The visual language of gamers
Emoji, or Twitch emotes as they are called on Twitch.tv, are, much like emoji, graphical representations of an idea or emotion. Different from most modern emoticons or emoji however, is the fact that the majority of Twitch emotes have a history behind them. In fact, the only emotes that have been, and continue to be added, apart from the quite standard emoticons like ‘:)’ and ‘;p’, are emotes with significant history in one or multiple communities of Twitch. With more than 170 Twitch emotes, this makes for a rich history of signs in Twitch communities, and this is only considering the official, free-of-charge, Twitch-wide emotes. Every streamer can create his or her own emotes, available only to viewers that have “subscribed” to the respective streamer. Subscription involves paying €4.99, €9.99 or €24.99 a month, to support the streamer, whilst getting access to special subscriber badges, emotes and other subscriber-only goodies, as well as being able to watch the livestream without any advertisements. The amount of personal emotes that can be created by a streamer depends on the number of active subscriptions this person has, starting with two emotes for someone who doesn't have any subscribers and ending with 50 emotes for 7000 subscribers and more. This means that there is a huge amount of possible emotes on Twitch. These subscriber emotes can be used in the chats of other streamers too, not just in the chat of the streamer one subscribed to, meaning they can be used as powerful tools in the sociolinguistic arena. In this paper, however, we shall look at three Twitch-wide emotes, partly because of the sheer amount of subscriber emotes, and partly because we are primarily interested in exploring the linguistic landscape of Twitch.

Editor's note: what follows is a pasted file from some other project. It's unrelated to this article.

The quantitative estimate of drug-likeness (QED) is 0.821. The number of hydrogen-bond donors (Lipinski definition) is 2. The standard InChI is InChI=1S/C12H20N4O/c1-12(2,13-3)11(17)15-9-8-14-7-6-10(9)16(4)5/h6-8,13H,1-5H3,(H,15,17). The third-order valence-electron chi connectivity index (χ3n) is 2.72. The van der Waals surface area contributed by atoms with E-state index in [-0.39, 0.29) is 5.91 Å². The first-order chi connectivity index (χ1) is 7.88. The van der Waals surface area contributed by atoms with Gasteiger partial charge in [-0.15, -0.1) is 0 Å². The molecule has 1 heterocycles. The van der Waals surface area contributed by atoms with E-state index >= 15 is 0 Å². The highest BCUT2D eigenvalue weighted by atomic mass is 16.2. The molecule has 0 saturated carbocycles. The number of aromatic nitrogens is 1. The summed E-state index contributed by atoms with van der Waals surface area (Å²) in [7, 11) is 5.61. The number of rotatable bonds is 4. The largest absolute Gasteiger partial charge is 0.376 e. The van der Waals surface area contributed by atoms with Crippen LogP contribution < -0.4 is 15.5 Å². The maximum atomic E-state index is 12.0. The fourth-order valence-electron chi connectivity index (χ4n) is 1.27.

In the following sections we shall take a look at three different signs in the form of Twitch-wide emotes from three different types of streamers. These signs have been collected during livestreams of the respective streamers during a period of one week in June 2017.
The first sign (see Figure 3) we will take a look at is taken from the chat of League of Legends streamer Imaqtpie during one of his livestreams.
Figure 3. The SMOrc sign (TwitchEmotes, 2017).